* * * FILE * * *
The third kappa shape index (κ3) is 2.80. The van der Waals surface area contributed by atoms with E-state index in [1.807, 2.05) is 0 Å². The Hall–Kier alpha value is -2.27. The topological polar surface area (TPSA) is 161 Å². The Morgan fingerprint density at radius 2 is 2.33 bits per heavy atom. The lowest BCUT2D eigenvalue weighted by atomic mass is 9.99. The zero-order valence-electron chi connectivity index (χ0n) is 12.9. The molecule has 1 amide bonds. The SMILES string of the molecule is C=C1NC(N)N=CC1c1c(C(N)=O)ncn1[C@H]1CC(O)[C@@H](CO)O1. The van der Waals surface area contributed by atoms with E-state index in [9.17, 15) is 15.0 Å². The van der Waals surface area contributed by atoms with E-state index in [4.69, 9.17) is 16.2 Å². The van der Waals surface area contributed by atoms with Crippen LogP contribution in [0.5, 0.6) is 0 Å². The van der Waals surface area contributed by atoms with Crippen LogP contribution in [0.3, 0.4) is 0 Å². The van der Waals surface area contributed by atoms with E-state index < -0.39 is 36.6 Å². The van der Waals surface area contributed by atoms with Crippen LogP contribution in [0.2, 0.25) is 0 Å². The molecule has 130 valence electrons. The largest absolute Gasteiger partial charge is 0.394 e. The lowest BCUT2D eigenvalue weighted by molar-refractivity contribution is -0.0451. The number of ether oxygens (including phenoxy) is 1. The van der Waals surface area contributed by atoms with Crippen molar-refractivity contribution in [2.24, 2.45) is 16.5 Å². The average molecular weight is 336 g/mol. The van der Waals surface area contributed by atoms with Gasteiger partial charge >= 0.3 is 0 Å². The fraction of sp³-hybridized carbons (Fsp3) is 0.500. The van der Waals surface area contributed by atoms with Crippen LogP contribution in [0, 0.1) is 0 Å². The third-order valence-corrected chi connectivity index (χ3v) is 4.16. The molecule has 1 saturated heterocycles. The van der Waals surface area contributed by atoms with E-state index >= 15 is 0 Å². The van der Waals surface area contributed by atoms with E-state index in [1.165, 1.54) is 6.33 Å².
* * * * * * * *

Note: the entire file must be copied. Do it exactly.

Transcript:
The third kappa shape index (κ3) is 2.80. The van der Waals surface area contributed by atoms with E-state index in [1.807, 2.05) is 0 Å². The Hall–Kier alpha value is -2.27. The topological polar surface area (TPSA) is 161 Å². The Morgan fingerprint density at radius 2 is 2.33 bits per heavy atom. The lowest BCUT2D eigenvalue weighted by atomic mass is 9.99. The zero-order valence-electron chi connectivity index (χ0n) is 12.9. The molecule has 1 amide bonds. The SMILES string of the molecule is C=C1NC(N)N=CC1c1c(C(N)=O)ncn1[C@H]1CC(O)[C@@H](CO)O1. The van der Waals surface area contributed by atoms with E-state index in [9.17, 15) is 15.0 Å². The van der Waals surface area contributed by atoms with E-state index in [4.69, 9.17) is 16.2 Å². The van der Waals surface area contributed by atoms with Crippen LogP contribution in [0.5, 0.6) is 0 Å². The van der Waals surface area contributed by atoms with Crippen LogP contribution in [0.3, 0.4) is 0 Å². The van der Waals surface area contributed by atoms with E-state index < -0.39 is 36.6 Å². The van der Waals surface area contributed by atoms with Crippen LogP contribution in [0.2, 0.25) is 0 Å². The molecule has 130 valence electrons. The largest absolute Gasteiger partial charge is 0.394 e. The lowest BCUT2D eigenvalue weighted by molar-refractivity contribution is -0.0451. The number of ether oxygens (including phenoxy) is 1. The van der Waals surface area contributed by atoms with Crippen molar-refractivity contribution in [2.24, 2.45) is 16.5 Å². The average molecular weight is 336 g/mol. The van der Waals surface area contributed by atoms with Gasteiger partial charge >= 0.3 is 0 Å². The fraction of sp³-hybridized carbons (Fsp3) is 0.500. The van der Waals surface area contributed by atoms with Crippen LogP contribution in [0, 0.1) is 0 Å². The third-order valence-corrected chi connectivity index (χ3v) is 4.16. The molecule has 1 saturated heterocycles. The van der Waals surface area contributed by atoms with E-state index >= 15 is 0 Å². The van der Waals surface area contributed by atoms with E-state index in [1.165, 1.54) is 6.33 Å².